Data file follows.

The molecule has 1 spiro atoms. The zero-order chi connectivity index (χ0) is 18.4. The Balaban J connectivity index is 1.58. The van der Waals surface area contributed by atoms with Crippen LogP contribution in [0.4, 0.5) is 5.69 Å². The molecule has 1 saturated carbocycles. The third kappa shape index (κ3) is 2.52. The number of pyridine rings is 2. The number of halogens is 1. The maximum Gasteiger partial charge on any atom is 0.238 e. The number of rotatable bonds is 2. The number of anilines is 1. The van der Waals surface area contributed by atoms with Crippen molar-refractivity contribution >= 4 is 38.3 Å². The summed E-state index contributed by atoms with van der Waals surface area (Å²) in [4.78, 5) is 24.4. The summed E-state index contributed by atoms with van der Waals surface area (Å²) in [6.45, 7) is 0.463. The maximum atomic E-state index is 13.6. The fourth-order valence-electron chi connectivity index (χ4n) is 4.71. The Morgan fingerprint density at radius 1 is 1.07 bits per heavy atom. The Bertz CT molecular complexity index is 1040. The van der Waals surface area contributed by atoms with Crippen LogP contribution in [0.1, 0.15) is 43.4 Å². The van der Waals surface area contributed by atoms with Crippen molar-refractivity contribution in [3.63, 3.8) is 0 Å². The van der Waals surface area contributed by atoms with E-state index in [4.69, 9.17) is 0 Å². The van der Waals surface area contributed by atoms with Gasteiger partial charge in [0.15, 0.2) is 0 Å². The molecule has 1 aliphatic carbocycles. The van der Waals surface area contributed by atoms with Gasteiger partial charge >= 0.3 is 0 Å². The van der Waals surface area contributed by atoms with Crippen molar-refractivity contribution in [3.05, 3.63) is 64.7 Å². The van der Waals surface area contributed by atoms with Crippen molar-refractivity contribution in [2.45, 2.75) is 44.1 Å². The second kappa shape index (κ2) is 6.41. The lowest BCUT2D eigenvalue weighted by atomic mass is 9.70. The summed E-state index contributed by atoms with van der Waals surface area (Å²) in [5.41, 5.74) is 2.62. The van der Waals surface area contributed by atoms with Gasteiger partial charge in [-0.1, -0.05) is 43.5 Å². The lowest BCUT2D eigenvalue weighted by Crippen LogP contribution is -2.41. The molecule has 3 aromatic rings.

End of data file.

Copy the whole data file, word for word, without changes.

The molecule has 1 spiro atoms. The zero-order chi connectivity index (χ0) is 18.4. The Balaban J connectivity index is 1.58. The van der Waals surface area contributed by atoms with Crippen LogP contribution in [0.4, 0.5) is 5.69 Å². The molecule has 1 saturated carbocycles. The third kappa shape index (κ3) is 2.52. The number of pyridine rings is 2. The number of halogens is 1. The maximum Gasteiger partial charge on any atom is 0.238 e. The number of rotatable bonds is 2. The number of anilines is 1. The van der Waals surface area contributed by atoms with Crippen molar-refractivity contribution >= 4 is 38.3 Å². The summed E-state index contributed by atoms with van der Waals surface area (Å²) in [4.78, 5) is 24.4. The summed E-state index contributed by atoms with van der Waals surface area (Å²) in [6.45, 7) is 0.463. The maximum atomic E-state index is 13.6. The fourth-order valence-electron chi connectivity index (χ4n) is 4.71. The Morgan fingerprint density at radius 1 is 1.07 bits per heavy atom. The Bertz CT molecular complexity index is 1040. The van der Waals surface area contributed by atoms with Crippen LogP contribution in [0.1, 0.15) is 43.4 Å². The van der Waals surface area contributed by atoms with Crippen molar-refractivity contribution in [3.63, 3.8) is 0 Å². The van der Waals surface area contributed by atoms with E-state index in [4.69, 9.17) is 0 Å². The van der Waals surface area contributed by atoms with Gasteiger partial charge in [0.15, 0.2) is 0 Å². The molecule has 1 aliphatic carbocycles. The van der Waals surface area contributed by atoms with Gasteiger partial charge >= 0.3 is 0 Å². The van der Waals surface area contributed by atoms with Crippen molar-refractivity contribution in [3.05, 3.63) is 64.7 Å². The van der Waals surface area contributed by atoms with Crippen molar-refractivity contribution in [2.45, 2.75) is 44.1 Å². The second kappa shape index (κ2) is 6.41. The lowest BCUT2D eigenvalue weighted by atomic mass is 9.70. The summed E-state index contributed by atoms with van der Waals surface area (Å²) in [5.41, 5.74) is 2.62. The van der Waals surface area contributed by atoms with Gasteiger partial charge in [-0.1, -0.05) is 43.5 Å². The lowest BCUT2D eigenvalue weighted by Crippen LogP contribution is -2.41. The molecule has 3 aromatic rings.